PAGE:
Why do you publish Indie?
I’ve spent 26 months writing what eventually became Storytellers. In the first year or so it didn’t occur to me to even think of any option other than the agent-editor-publisher system; I wasn’t aware that self-publishing progressed past dinosaur erotica, to be honest.
I’ve spent most of 2018 researching the legacy (“traditional”) publishing vs indie, and the more I learned, the less excited I was about it. Like many aspiring authors, I thought that I’d get a marketing team to sell my books while I sat in my cabin in the woods, Creating Art. Unfortunately, this is not how reality works. First, debuts don’t get marketing budgets – the publisher will pick 1-2 books per season to give them that push. Those will be the stellar (or not) debuts you read about in the papers. But the same publisher actually puts out 400 new books (random number, not far from the truth, though) during those few months. Those authors rarely see money other than the advance – and in 2020 “zero advances” became a thing that means exactly what it says.
Yes, the “real” books are the ones that will make it to “Guardian’s Top 20 Most Anticipated Novels of 2022” – which won’t list a single indie. (My bet is that this will change within five years.) But top 20 only fits 20 books and most publications tend to list the same 20 books, just in different order. Those are the books that have enough of marketing budgets for the interns to send review copies around. (Did you know that when an author gets a traditional deal the interns might send review copies?)
I don’t have this sort of validation, but I have control.
So I went and gave myself a burnout, because I don’t learn.
I’ve sent the next Why Odin Drinks story to my editor and decided to tackle the genre that I’ve always found the most difficult: romance. I’ve done a lot of reading first, both of craft books and various sorts of other authors’ romances, noting what I did or didn’t like. I settled on sweet (nothing sexual happens on the page) m/m (it didn’t work, gay men have too many cocks to spend the night cuddling without at least one’s interest getting aroused, so it’s sweet-with-heat now). I started writing the first draft and here’s where I made the same mistake I always make: I stopped watching what I was doing.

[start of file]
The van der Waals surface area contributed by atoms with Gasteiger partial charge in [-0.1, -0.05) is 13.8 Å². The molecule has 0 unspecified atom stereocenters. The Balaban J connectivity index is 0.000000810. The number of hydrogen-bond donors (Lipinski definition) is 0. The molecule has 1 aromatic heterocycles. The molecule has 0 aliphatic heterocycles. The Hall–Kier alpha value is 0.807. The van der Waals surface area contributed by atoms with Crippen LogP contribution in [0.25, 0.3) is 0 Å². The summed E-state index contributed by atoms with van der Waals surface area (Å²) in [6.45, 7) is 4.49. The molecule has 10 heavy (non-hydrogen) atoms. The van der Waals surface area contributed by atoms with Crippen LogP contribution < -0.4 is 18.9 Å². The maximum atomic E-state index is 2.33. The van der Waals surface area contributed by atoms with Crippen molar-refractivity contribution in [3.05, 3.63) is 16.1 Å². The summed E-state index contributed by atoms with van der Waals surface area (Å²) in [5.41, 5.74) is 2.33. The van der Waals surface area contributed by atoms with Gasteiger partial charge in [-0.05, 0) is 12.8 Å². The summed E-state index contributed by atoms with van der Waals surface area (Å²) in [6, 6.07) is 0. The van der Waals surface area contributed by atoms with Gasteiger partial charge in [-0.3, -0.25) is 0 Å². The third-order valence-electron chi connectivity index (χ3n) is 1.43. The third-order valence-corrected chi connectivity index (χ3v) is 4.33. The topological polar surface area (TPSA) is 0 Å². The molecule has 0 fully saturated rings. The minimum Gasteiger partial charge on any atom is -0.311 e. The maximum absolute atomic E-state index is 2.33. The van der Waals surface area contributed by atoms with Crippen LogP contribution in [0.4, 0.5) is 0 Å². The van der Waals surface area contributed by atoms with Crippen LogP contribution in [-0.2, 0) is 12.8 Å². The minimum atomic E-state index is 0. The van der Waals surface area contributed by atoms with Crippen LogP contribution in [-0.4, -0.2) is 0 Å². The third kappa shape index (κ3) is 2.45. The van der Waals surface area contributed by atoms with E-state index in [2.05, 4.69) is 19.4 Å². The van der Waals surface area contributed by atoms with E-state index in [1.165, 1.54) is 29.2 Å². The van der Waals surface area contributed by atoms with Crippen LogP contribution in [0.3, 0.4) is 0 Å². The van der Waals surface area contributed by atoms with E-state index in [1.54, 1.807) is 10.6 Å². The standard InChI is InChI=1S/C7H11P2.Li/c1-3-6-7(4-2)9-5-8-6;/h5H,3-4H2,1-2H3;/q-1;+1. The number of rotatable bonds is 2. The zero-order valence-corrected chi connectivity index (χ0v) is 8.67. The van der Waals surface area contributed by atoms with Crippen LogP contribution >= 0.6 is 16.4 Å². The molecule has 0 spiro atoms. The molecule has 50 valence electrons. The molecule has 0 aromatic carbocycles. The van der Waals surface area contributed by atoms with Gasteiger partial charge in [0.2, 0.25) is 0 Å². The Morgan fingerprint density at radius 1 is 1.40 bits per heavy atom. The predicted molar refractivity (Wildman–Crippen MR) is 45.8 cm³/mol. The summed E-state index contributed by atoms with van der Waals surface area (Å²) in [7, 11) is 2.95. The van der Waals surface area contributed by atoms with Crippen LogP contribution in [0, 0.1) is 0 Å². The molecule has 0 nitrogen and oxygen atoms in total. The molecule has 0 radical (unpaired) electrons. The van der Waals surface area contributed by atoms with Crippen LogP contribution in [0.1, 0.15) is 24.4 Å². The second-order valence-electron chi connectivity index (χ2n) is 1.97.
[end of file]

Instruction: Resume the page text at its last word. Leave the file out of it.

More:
I can, as in I am able to, work approximately three hours a day. Unfortunately, tasks that for most people are either unnoticeable or, at worst, irritating chores constitute work for me. Folding the laundry; cleaning the bathroom; cooking something more complicated than an egg; taking a shower; often simply reading. Therapy, obviously. Unfortunately writing is also on that list.
It’s escapism, I love doing it, and it exhausts my energy without me noticing, because I don’t want to notice. If you love your work, it isn’t work anymore, we all know that. So I’ve spent two weeks drafting my romance, navigating the complications and changing the plot as I went, and accidentally completing NaNoWriMo (fifty thousand words – an average romance novel clocks at 60-80 thousand) within two weeks. I wrote every day, of course – “you’re only a real writer if you write every day!” Then, to nobody’s surprise but mine, I crashed. Badly.
Today I am delighted to host Lyra Wolf, the author of Truth and Other Lies, The Order of Chaos, and That Good Mischief – books, in which Loki… you tell’em, Lyra!
Chaos, Fidelity, and Salt
I’ve always been fascinated by the concept of ‘opposites attract,’ and I think you would be hard pressed to find a more opposite couple than Loki and Sigyn. When I started writing my The Nine Worlds Rising series, I knew from the beginning that their relationship was one I wanted to explore, and I cracked open as many books and articles on Norse lore as I could get my hands on.
What I found was that no one really knows who they are as a couple, what their function is, or why they got paired together at all. To make matters even more tricky, we know even less about Sigyn, other than she is very good at holding bowls over people’s heads for long periods of time.
Fantastic for me. Super awesome.
How was I supposed to write a series about a relationship that seemed to hold a lot of weight and power behind it, when all that remains of the lore is essentially a slice of Swiss cheese?